After Question 7 — Calculate the missing values so as to complete the chart — ignores the spreadsheet the Kaypro made, I’m apparently moving to the health care field. Such career whiplash:

8. In the hospital where you work, one of your duties is to take pulse counts. One patient has a pulse count of 21 beats in 15 seconds. At this rate, what should this patient’s pulse count be for 60 seconds?

Man, oh, man, do I hate taking pulse counts. Having to hold the bony wrists while keeping a finger on the sagging flesh of these old arms, it’s the worst. Plus, are we really sure that it should be my “duty”? I mean, I have no experience except selling cassettes and inventorying computers. But around this place, man, you never know. But that’s why sometimes, just to keep myself amused, I’ll count a pulse beat for 10 seconds, and then scream, “OH MY GOD, WHAT’S THAT ON YOUR HEAD?” at the patients just to see how much faster their heart rates can get. I go for unpredictable. But even if I don’t scare them on purpose, how do we know that their heart will beat at an even rate for the next 45 seconds? I mean, dead people’s hearts once worked, too, until they didn’t. And once a person’s dead, at least they don’t have to do these stupid story problems.

All Satisfying Stories Have Morals: A Reader’s Critical Perspective

Simple stories for children, like the Brothers Grimm’s “Cinderella,” seem to have obvious themes that are also morals, instructions on how one should and should not behave. I have used these fairy tales as fictions that are easy for my high school students to analyze critically. We have looked at the stories and decided which characters are winners, those who end the story in better position than they started it, and which characters are losers who end up worse off.

This approach seemed too simple to use for more modern, psychologically complex stories. But as I’ve been thinking about how to best teach my students to analyze Steinbeck’s “Of Mice and Men” (see also here and here), it occurred to me the other day that most traditional stories also can be analyzed by making a distinction between the morally good characters — those who get rewarded — and the morally bad characters, who get punished.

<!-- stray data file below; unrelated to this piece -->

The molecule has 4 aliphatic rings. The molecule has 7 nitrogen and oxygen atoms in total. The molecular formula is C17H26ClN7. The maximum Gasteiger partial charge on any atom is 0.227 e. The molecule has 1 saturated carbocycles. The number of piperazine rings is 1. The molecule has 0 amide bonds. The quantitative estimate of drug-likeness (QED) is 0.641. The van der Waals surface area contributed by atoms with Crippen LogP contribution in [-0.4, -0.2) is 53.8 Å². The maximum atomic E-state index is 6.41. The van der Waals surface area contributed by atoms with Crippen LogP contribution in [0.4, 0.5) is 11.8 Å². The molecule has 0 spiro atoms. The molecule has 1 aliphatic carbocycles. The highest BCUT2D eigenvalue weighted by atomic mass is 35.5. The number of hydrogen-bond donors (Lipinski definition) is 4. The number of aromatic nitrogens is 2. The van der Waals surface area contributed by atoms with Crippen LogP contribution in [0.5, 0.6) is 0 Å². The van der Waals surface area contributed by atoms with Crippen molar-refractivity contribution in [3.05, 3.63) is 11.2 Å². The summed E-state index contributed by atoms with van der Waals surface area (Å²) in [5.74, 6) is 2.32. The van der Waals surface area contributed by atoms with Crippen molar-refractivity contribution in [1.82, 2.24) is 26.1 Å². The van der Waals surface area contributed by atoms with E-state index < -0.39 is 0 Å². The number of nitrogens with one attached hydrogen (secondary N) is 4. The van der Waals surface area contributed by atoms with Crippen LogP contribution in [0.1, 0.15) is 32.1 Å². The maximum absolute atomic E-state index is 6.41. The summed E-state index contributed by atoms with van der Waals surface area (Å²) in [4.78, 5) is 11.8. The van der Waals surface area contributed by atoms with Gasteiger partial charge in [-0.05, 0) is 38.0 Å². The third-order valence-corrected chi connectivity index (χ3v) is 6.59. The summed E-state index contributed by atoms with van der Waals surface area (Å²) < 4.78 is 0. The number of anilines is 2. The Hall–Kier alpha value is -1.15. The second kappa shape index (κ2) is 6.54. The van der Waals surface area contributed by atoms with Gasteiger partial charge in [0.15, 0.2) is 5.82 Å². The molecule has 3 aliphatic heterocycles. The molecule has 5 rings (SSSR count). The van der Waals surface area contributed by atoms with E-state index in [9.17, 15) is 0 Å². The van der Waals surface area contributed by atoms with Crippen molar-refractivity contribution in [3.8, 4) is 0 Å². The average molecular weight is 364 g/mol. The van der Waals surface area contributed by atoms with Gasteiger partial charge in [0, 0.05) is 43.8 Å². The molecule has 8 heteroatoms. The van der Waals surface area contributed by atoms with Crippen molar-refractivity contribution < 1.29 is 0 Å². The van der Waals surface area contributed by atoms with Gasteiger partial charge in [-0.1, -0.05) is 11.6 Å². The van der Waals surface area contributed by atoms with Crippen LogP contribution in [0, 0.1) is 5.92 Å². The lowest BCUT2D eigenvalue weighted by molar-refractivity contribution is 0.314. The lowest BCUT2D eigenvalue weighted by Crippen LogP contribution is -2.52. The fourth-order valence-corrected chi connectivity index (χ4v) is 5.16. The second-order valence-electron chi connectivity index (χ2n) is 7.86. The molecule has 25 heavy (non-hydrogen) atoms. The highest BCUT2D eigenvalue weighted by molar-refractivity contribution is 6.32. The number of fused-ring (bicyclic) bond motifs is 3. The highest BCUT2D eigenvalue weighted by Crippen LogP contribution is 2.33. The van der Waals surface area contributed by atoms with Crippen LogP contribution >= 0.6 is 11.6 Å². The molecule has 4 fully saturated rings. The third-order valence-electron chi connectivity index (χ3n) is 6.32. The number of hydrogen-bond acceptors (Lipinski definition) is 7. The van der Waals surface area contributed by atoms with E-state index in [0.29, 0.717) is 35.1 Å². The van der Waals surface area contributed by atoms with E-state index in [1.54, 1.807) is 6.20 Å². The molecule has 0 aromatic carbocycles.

By traditional stories, I mean those stories that have a consistent point of view and tone (so it’s clear to readers what’s “really” happening in the story and how we readers are supposed to feel about it) to convey a sequence of events that can be causally explained by reference to the characters’ given traits and chosen actions.

For example, “Of Mice and Men” is a traditional story. Not that we can predict the outcome from the beginning (though there are strong hints that things will not end well for George and Lennie — and without these mood-hints, the dramatic ending may seem unbelievably abrupt), but once we get to the resolution, we can trace back the causes. Everything that happens has a cause based in the characters’ natures and their actions. George shoots Lennie because Lennie killed Curley’s wife. Lennie killed her because he thought she would get him in trouble, as he has gotten in trouble before. If he got in trouble, he wouldn’t be able to get the rabbits he hoped to tend. He wants rabbits because he seemed to have an obsession with soft things, which obsession also leads to his conflict with and killing of Curley’s wife.

Everything is explainable. There are no random acts in this story. (Stories that do have random acts are not the traditional type of stories I’m talking about.) If Lennie had gotten killed by a rattlesnake after killing Curley’s wife, that would not be directly caused by a character’s choice, and so this wouldn’t feel like a satisfying ending to readers.

And I want to suggest that satisfying endings are those that grow out of human causes — human decisions. Characters had to be free to choose their actions, so that they deserve their consequences. This is what makes stories satisfying — consequences are direct result of human choices. We readers can ask what choices the characters made, or could have made, and this can help reveal the behaviors that earn consequences. The metaphysical implication here is that we are in control of our lives, our fates.

But, of course, in real life, it does not seem that we are not in control of all aspects of our lives. Sometimes things happen to us. Perhaps we read traditional stories so as to, for a time, enjoy the feeling that events can make sense. Traditional stories are appealing because random things do not happen, and because fairness and justice are served, unlike in real life, where sometimes bad deeds go unpunished, innocent people get killed by drunk drivers, and people disappear without a trace. Hell, in real life, we don’t always even know what the right decision is.

And so these traditional stories can be satisfying. Sometimes, though, these stories may seem artificial, false — altogether too tidy, not life-like. And so there are other stories — stories told from multiple points of view, stories that end ambiguously, stories where random things happen, stories where the good guys lose. Though these stories may better resemble what really seems to happen in life, these stories tend to not be satisfying. I often get frustrated by the predictability of traditional stories, but I also wonder what is the point of reading a nontraditional story that is just as messy as real life.

A story that isn’t traditional won’t have a clear meaning, because it’s more like life and life doesn’t have clear meanings — because meaning doesn’t reside in physical things, but only in consciousnesses.